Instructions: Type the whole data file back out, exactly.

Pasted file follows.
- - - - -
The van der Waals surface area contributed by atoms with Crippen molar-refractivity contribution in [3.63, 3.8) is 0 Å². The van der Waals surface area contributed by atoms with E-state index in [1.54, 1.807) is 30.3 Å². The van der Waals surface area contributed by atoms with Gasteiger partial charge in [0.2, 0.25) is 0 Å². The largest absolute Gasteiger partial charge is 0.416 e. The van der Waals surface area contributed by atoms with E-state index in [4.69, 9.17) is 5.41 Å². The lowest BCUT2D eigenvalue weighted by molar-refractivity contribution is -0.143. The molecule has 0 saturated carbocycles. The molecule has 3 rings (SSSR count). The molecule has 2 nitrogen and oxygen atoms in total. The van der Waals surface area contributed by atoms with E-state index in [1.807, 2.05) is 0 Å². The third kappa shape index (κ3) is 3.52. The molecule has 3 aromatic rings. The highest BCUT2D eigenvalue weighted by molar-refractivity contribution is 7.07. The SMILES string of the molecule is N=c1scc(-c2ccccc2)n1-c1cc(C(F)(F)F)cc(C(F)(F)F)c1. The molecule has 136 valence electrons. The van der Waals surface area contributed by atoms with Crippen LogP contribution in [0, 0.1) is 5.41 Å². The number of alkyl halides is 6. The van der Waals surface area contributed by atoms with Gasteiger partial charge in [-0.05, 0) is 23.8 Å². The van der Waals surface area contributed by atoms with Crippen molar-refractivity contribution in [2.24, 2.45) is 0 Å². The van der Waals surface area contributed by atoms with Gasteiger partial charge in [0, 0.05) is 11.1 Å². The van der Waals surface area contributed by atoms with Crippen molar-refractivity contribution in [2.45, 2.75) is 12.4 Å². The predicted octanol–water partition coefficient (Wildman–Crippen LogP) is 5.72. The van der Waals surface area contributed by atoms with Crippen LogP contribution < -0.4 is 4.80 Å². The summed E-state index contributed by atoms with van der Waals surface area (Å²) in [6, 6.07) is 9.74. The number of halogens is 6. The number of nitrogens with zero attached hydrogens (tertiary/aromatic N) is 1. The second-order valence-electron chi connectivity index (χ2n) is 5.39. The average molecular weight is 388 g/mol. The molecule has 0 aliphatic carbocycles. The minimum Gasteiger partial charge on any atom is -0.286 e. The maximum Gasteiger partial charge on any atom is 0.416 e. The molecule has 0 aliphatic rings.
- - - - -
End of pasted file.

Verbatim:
The van der Waals surface area contributed by atoms with Crippen molar-refractivity contribution in [3.63, 3.8) is 0 Å². The van der Waals surface area contributed by atoms with E-state index in [1.54, 1.807) is 30.3 Å². The van der Waals surface area contributed by atoms with Gasteiger partial charge in [0.2, 0.25) is 0 Å². The largest absolute Gasteiger partial charge is 0.416 e. The van der Waals surface area contributed by atoms with E-state index in [4.69, 9.17) is 5.41 Å². The lowest BCUT2D eigenvalue weighted by molar-refractivity contribution is -0.143. The molecule has 0 saturated carbocycles. The molecule has 3 rings (SSSR count). The molecule has 2 nitrogen and oxygen atoms in total. The van der Waals surface area contributed by atoms with E-state index in [1.807, 2.05) is 0 Å². The third kappa shape index (κ3) is 3.52. The molecule has 3 aromatic rings. The highest BCUT2D eigenvalue weighted by molar-refractivity contribution is 7.07. The SMILES string of the molecule is N=c1scc(-c2ccccc2)n1-c1cc(C(F)(F)F)cc(C(F)(F)F)c1. The molecule has 136 valence electrons. The van der Waals surface area contributed by atoms with Crippen LogP contribution in [0, 0.1) is 5.41 Å². The number of alkyl halides is 6. The van der Waals surface area contributed by atoms with Gasteiger partial charge in [-0.05, 0) is 23.8 Å². The van der Waals surface area contributed by atoms with Crippen molar-refractivity contribution in [2.24, 2.45) is 0 Å². The van der Waals surface area contributed by atoms with Gasteiger partial charge in [0, 0.05) is 11.1 Å². The van der Waals surface area contributed by atoms with Crippen molar-refractivity contribution in [2.45, 2.75) is 12.4 Å². The predicted octanol–water partition coefficient (Wildman–Crippen LogP) is 5.72. The van der Waals surface area contributed by atoms with Crippen LogP contribution < -0.4 is 4.80 Å². The summed E-state index contributed by atoms with van der Waals surface area (Å²) in [6, 6.07) is 9.74. The number of halogens is 6. The number of nitrogens with zero attached hydrogens (tertiary/aromatic N) is 1. The second-order valence-electron chi connectivity index (χ2n) is 5.39. The average molecular weight is 388 g/mol. The molecule has 0 aliphatic carbocycles. The minimum Gasteiger partial charge on any atom is -0.286 e. The maximum Gasteiger partial charge on any atom is 0.416 e. The molecule has 0 aliphatic rings.